If NASA used it for a spacecraft, we think it’s safe to say that your printed cork fabric leather wallet can withstand the occasional drop and rummage in your bag.
In fact, it’s probably sturdy enough to last a lifetime, making it a Mother Earth-approved way to accessorize.
5. HOW TO CARE FOR CORK FABRIC?
The best way you can care for your cork shoes or handbag is to keep it clean.
While it’s true that cork might get a little dirtier than leather—especially if it’s used daily—it’s a breeze (through the forest canopy) to clean it.
So how to clean cork?
Simply spot treat it using a damp cloth and gently rub it until the dirt or stain disappears.
For a larger mess (like when your organic lipstick cap comes off in your purse), find comfort in the fact that cork is totally waterproof and can be immersed in warm water for a gentle wash with (ideally) zero waste dish soap.
Leave out to air dry and you’re good to go!
Because of its durability, a cork bag or wallet *can* even be washed in the washing machine. However, we wouldn’t recommend it.
6. BRANDS USING CORK LEATHER
In the world of sustainable and ethical fashion, cork is in.
More and more brands are turning tail and running from environmentally cruel and inhumane animal leather for cruelty-free cork.
Here’s a little preview of some brands walking the cork runway:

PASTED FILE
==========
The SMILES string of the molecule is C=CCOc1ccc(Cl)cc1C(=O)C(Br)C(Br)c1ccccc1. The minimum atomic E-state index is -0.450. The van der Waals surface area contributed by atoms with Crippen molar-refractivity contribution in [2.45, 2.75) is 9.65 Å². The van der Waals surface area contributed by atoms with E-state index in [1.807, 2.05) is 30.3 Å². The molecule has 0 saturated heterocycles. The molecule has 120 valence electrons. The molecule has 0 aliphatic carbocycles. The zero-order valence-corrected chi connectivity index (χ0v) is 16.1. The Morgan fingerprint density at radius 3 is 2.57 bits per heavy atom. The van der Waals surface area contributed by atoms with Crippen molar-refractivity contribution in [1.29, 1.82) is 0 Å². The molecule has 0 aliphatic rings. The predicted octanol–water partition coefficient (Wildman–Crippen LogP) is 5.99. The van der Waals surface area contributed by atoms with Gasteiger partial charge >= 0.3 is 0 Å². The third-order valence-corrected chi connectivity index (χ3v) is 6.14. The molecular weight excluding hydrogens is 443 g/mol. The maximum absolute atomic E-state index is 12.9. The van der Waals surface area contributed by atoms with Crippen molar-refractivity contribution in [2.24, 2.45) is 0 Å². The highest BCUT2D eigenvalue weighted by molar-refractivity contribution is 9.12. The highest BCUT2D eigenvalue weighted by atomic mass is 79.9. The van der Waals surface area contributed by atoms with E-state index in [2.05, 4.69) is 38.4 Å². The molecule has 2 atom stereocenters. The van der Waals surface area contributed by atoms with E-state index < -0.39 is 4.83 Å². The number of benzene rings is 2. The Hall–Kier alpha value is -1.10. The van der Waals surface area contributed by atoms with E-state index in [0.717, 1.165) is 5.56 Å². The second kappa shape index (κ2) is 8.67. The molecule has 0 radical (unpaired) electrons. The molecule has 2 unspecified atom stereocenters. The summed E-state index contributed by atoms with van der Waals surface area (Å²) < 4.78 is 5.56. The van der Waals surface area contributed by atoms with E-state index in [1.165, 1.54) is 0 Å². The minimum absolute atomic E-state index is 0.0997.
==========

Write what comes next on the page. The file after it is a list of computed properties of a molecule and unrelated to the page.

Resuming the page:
- Stella McCartney has become a pretty big name in the world of vegan leather shoes and vegan handbags, some of which are made from cork!
- Bhava, Bahatika, and NAE are totally animal-free vegan shoe brands using cork, among other sustainable fabrics.
- Svala, tentree, and Matt & Nat are other cork connoisseurs, using them for their sustainable wallets.
- If a wallet alone doesn’t cut it, Carry Courage and HFS Collective create elegant eco friendly handbags out of cork.
- For eco friendly sandals and recycled flip flops made of cork, Eating the Goober, Verdura, Original Cork Shop, and SOLE.
FINAL THOUGHTS ON CORK FABRIC
Shall we pop a bottle of champagne to celebrate cork fabric?
We think so.
We’re pretty excited you’re barking up the right oak tree when it comes to this sustainable material. It removes carbon dioxide from our atmosphere, can be harmlessly harvested, and makes for a great animal-free alternative to leather.
However, it’s important not to get too carried away.
While shopping for materials like cork is a great way to avoid fast fashion, buying used is an even better one. If you’re in the market for a new wallet or purse, be sure to check out an online thrift store first.
Are you experiencing tre(e)mendous joy after discovering cork? Or were you aware of its uses beyond that classroom cork board all along?
If this relatively new and unique way to accessorize has sparked some sustainable fashion passion in you, be sure to spread the word!
3 thoughts on “What Is Cork Fabric And Is It Eco Friendly?”
It’s eco-friendly in theory, but cork fabric is typically glued to some form of backing, usually polyester, polyurethane, or cotton. So it depends on what the backing is and what the glue is made from.
A very good point Misty. Like anything it’s important to think about the bigger picture when it comes to sustainability.
Some of the cheaper stuff seems to have a very fibrous nature, suggesting that it may be like ‘genuine leather’: offcuts, shavings and sawdust stuck back together with some form of glue – the equivalent of mdf for cork. Especially suspicious of the type with gold flecks, which obviously did not come from the original tree, and is most likely a plastic addition.